Any James Bond fan worth their Walther PPK knows the Daniel Craig version of Casino Royale is about arms dealing more than it is about casinos. Regrettably, during my Bond tour (diamonds and water thus far) I had a hard time finding public arms manufacturing companies. So I have to drive my Aston Martin over to casino stocks. Not a bad thing. I'd rather have money on my hands than blood, plus there's a casino scene in every other Bond film.

When things are booming, casino resorts can be great for investors. These businesses can make money from customers in a lot of ways. I remember the early 1990s in Las Vegas, when casinos attracted me with their cheap buffets and modest room rates. Now, however, Las Vegas has become an upscale experience. Each new resort tries to be more lavish than the last. Gourmet, name-brand restaurants have taken the place of the $9.99 all-you-can-eat prime rib buffet. Multimillion-dollar Cirque du Soleil spectacles overshadow the cabaret show. Retailers like Harry Winston Diamond ensconced themselves in the Forum Shops at Caesars Palace because they know that many high rollers and big winners want to buy nice things for their ladies.

In short, anyone who has ever watched a Vegas documentary on television knows that casinos are designed to relieve visitors of every penny. And that doesn't even mention the gaming side.

Assess before you gamble
So the question is whether there is more risk to buying into the casinos now than playing high-stakes baccarat a la Bond, James Bond. The answer depends entirely on how you feel about the economy's prospects.

The first thing to understand about casinos is that they are usually part of a hotel resort, and that makes these stocks economically sensitive. When you consider the fate of hotel stocks recently, you want to be buying casino resorts just as we exit a recession, not as we enter one. One way to do that is to keep track of RevPAR (revenue per available room) and occupancy trends, which you can do by reading Smith Travel Research's news releases. The most recent report showed very favorable trends in this regard. If occupancy starts to slip and pricing power can't be maintained, that may be a signal to exit casino stocks.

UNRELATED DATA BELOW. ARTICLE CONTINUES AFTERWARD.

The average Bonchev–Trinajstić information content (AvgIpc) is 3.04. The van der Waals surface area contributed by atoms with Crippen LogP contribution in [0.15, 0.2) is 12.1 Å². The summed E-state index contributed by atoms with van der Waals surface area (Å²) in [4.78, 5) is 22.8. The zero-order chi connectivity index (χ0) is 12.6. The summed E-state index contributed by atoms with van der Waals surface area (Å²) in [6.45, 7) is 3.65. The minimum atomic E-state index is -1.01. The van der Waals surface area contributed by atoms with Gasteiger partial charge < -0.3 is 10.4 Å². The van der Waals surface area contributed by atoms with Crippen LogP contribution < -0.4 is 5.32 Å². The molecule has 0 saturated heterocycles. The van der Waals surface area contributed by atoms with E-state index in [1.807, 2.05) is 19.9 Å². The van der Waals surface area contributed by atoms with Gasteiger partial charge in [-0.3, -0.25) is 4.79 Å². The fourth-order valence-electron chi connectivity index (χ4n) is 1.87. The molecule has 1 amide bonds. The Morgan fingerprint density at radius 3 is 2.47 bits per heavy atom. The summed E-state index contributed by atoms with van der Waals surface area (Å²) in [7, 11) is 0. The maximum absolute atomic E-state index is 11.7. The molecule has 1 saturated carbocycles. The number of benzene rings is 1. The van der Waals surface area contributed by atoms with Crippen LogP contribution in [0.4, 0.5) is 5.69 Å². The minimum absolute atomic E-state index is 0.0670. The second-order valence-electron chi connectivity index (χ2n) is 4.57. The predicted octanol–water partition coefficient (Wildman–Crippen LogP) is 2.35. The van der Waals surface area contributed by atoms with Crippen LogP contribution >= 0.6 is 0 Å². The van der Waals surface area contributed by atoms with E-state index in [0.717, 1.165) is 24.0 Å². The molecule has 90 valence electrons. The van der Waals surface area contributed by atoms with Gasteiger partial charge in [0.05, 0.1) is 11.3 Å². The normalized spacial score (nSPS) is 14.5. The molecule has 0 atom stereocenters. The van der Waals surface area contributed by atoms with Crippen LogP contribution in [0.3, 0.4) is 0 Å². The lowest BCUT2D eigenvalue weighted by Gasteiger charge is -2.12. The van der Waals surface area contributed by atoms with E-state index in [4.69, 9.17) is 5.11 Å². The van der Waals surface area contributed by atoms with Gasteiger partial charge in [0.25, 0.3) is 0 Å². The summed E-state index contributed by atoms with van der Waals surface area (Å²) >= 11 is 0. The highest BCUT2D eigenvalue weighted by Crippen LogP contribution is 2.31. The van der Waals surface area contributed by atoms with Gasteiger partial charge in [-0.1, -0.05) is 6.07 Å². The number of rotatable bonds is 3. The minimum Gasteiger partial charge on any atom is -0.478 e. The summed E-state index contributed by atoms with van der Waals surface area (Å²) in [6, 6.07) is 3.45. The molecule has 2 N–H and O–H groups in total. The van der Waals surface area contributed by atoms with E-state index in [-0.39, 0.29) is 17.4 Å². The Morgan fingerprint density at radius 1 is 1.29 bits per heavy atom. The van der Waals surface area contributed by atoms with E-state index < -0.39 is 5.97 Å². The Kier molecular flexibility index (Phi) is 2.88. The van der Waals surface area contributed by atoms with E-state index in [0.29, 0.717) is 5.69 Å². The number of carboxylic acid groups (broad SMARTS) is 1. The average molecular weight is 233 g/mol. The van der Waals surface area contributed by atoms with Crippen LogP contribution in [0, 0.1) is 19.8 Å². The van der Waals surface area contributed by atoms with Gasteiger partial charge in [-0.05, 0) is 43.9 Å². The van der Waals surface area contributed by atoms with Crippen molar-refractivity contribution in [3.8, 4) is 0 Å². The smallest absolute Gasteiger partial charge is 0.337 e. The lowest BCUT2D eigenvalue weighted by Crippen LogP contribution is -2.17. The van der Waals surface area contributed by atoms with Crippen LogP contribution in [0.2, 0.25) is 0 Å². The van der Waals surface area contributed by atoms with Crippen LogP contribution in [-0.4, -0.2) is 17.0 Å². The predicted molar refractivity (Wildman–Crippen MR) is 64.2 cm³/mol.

Right now, however, investors are seeing significant increases in revenues at some of the public resorts. For Wynn Resorts (Nasdaq: WYNN), Las Vegas revenue was up 3.1% and Macau revenue was up a whopping 50% in the latest quarter. At Las Vegas Sands (NYSE: LVS), revenue rose 67%. That Macau revenue at Wynn is important. It's the new hot spot, so check to see if your casino candidate has an operation there.

Revenue is important to every company, but it is particularly important to hotel-casinos. It takes billions to build these things, and the companies that do it take on a lot of debt to do so. When choosing a possible company to invest in, you have to examine the leverage and debt- service situation. You don't want to end up in a situation like MGM Mirage (NYSE: MGM). Your casino needs to have money after expenses to pay interest on that debt. Furthermore, you want to make sure any debt repayments have been pushed out far enough so the company isn't in danger of default on principal if times get tough.

Other games to play?
For a while, the growth in this sector was happening in the infrastructure areas. Companies like International Game Technology (NYSE: IGT) and Shuffle Master (NYSE: SHFL) were highfliers. I think companies like these are interesting because they provide needed products to the sector. However, now they are struggling under increasing debt and spotty revenue. I'd stay away.

Over the long term, I have to say I like Wynn Resorts the most. Steve Wynn has been around so long, he didn't overleverage, and he survived the recession handily. The company sits on plenty of cash and feeds its debt service easily. Mind you, I say "over the long term." The stock is pricy at 56 times next year's earnings. A short-term trade is not the play here.

Las Vegas Sands is interesting, and it trades at "only" 33 times next year's analyst estimates. Investors might raise an eyebrow at negative free cash flow, however. Beware of this one.

Penn National Gaming trades at 21 times estimates, it's smaller, and its cash flows are improving, but 2008 and 2009 were tough on the company.

The takeaway is that if you believe Vegas is at a bottom, it would behoove you to survey the risk of each company just as you would each casino game. There's high risk and high reward out there; there are some bets that may not yield massive returns, but nice ones if you are in it until the next recession hits.

Until then, don't hit on 16.

Fool contributor Matthew Brown does not own shares of any company mentioned. The Fool owns shares of International Game Technology. Try any of our Foolish newsletter services free for 30 days. We Fools may not all hold the same opinions, but we all believe that considering a diverse range of insights makes us better investors. The Motley Fool has a disclosure policy.